AP PROBE CONFIRMS ABUSES IN PALM OIL PLANTATIONS IN MALAYSIA, INDONESIA
An Associated Press (AP) investigation into the invisible workforce of millions of laborers toiling in the palm oil industry in Malaysia and Indonesia found many suffering from exploitation — including child labor, outright slavery and allegations of rape.
The workers from some of Asia's poorest corners tend the heavy reddish-orange palm oil fruit that feeds supply chains for many iconic food and cosmetics companies like Unilever, L’Oreal, Nestle and Procter & Gamble, report Margie Mason and Robin McDowell for AP.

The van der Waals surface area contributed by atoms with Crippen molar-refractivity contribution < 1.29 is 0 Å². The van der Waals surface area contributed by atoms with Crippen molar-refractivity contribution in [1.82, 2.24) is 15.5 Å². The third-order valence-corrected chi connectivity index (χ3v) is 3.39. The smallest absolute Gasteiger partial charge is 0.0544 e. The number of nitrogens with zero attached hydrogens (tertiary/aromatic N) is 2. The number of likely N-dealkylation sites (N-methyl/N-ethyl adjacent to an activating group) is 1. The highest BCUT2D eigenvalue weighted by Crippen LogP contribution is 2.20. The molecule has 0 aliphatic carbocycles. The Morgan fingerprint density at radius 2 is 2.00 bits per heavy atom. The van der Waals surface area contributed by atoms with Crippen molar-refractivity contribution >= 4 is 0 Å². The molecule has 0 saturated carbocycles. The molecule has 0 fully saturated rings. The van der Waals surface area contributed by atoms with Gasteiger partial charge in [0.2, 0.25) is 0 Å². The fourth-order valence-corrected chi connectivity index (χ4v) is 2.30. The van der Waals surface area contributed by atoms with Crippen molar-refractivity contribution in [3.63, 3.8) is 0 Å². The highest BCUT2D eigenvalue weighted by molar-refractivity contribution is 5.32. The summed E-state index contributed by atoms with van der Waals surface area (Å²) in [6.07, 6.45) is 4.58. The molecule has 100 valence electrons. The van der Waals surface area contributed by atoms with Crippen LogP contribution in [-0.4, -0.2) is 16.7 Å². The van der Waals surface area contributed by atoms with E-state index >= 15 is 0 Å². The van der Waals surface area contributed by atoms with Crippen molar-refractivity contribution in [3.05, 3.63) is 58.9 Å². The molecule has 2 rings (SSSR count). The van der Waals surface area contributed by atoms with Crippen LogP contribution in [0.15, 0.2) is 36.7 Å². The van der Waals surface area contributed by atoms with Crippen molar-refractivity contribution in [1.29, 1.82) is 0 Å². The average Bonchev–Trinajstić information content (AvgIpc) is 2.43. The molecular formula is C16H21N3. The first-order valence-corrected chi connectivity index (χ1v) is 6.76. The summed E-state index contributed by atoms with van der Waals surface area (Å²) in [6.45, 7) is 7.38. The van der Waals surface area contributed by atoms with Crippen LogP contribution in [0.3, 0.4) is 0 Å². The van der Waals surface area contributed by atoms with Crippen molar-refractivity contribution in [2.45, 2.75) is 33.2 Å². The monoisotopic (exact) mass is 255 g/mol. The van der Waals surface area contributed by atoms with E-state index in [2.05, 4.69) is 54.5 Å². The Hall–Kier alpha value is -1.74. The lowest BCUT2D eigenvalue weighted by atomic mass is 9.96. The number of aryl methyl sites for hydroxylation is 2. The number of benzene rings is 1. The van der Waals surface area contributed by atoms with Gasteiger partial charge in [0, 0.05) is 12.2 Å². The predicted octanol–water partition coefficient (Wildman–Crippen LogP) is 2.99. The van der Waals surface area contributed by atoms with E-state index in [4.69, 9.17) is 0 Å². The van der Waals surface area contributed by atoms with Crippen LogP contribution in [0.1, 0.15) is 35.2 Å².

Together, the two countries produce about 85% of the world’s estimated $65 billion palm oil supply.
One Indonesian man trapped on a Malaysian plantation run by government-owned Felda, one of the world’s largest palm oil companies, told AP in a desperate phone call: “I am not a free man anymore. I desperately want to see my mom and dad. I want to go home!” AP interviewed more than 130 current and former workers from two dozen palm oil companies who came from eight countries and labored on plantations across Malaysia and Indonesia. Almost all had serious complaints about their treatment, with some saying they were cheated, threatened, held against their will or forced to work off unsurmountable debts.
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